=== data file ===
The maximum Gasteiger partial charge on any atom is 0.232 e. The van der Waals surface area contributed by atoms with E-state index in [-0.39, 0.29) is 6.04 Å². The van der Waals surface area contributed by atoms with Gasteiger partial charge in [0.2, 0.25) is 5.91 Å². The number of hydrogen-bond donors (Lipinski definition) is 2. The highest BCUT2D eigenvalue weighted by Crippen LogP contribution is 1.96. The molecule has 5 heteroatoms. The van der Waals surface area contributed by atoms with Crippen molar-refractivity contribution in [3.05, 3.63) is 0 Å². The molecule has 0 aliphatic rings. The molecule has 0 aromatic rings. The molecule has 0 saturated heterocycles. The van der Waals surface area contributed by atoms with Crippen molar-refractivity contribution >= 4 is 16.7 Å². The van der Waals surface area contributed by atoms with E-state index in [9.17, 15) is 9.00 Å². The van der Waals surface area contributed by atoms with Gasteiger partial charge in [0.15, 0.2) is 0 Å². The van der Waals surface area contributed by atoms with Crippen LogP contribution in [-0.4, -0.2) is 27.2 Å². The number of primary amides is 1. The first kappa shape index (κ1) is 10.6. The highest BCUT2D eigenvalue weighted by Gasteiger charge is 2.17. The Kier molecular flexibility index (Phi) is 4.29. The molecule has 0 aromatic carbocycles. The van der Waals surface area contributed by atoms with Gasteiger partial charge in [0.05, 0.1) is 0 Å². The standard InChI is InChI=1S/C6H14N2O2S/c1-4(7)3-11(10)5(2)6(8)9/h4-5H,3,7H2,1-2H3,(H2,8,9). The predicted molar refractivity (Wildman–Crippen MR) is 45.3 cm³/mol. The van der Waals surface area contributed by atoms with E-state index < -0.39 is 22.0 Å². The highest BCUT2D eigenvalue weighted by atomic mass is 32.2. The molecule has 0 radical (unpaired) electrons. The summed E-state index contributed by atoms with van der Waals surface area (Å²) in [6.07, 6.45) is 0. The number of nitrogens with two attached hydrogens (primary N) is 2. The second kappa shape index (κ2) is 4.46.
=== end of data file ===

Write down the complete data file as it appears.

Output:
The maximum Gasteiger partial charge on any atom is 0.232 e. The van der Waals surface area contributed by atoms with E-state index in [-0.39, 0.29) is 6.04 Å². The van der Waals surface area contributed by atoms with Gasteiger partial charge in [0.2, 0.25) is 5.91 Å². The number of hydrogen-bond donors (Lipinski definition) is 2. The highest BCUT2D eigenvalue weighted by Crippen LogP contribution is 1.96. The molecule has 5 heteroatoms. The van der Waals surface area contributed by atoms with Crippen molar-refractivity contribution in [3.05, 3.63) is 0 Å². The molecule has 0 aliphatic rings. The molecule has 0 aromatic rings. The molecule has 0 saturated heterocycles. The van der Waals surface area contributed by atoms with Crippen molar-refractivity contribution >= 4 is 16.7 Å². The van der Waals surface area contributed by atoms with E-state index in [9.17, 15) is 9.00 Å². The van der Waals surface area contributed by atoms with Gasteiger partial charge in [0.15, 0.2) is 0 Å². The van der Waals surface area contributed by atoms with Crippen LogP contribution in [-0.4, -0.2) is 27.2 Å². The number of primary amides is 1. The first kappa shape index (κ1) is 10.6. The highest BCUT2D eigenvalue weighted by Gasteiger charge is 2.17. The Kier molecular flexibility index (Phi) is 4.29. The molecule has 0 aromatic carbocycles. The van der Waals surface area contributed by atoms with Gasteiger partial charge in [0.05, 0.1) is 0 Å². The standard InChI is InChI=1S/C6H14N2O2S/c1-4(7)3-11(10)5(2)6(8)9/h4-5H,3,7H2,1-2H3,(H2,8,9). The predicted molar refractivity (Wildman–Crippen MR) is 45.3 cm³/mol. The van der Waals surface area contributed by atoms with E-state index < -0.39 is 22.0 Å². The highest BCUT2D eigenvalue weighted by atomic mass is 32.2. The molecule has 0 radical (unpaired) electrons. The summed E-state index contributed by atoms with van der Waals surface area (Å²) in [6.07, 6.45) is 0. The number of nitrogens with two attached hydrogens (primary N) is 2. The second kappa shape index (κ2) is 4.46.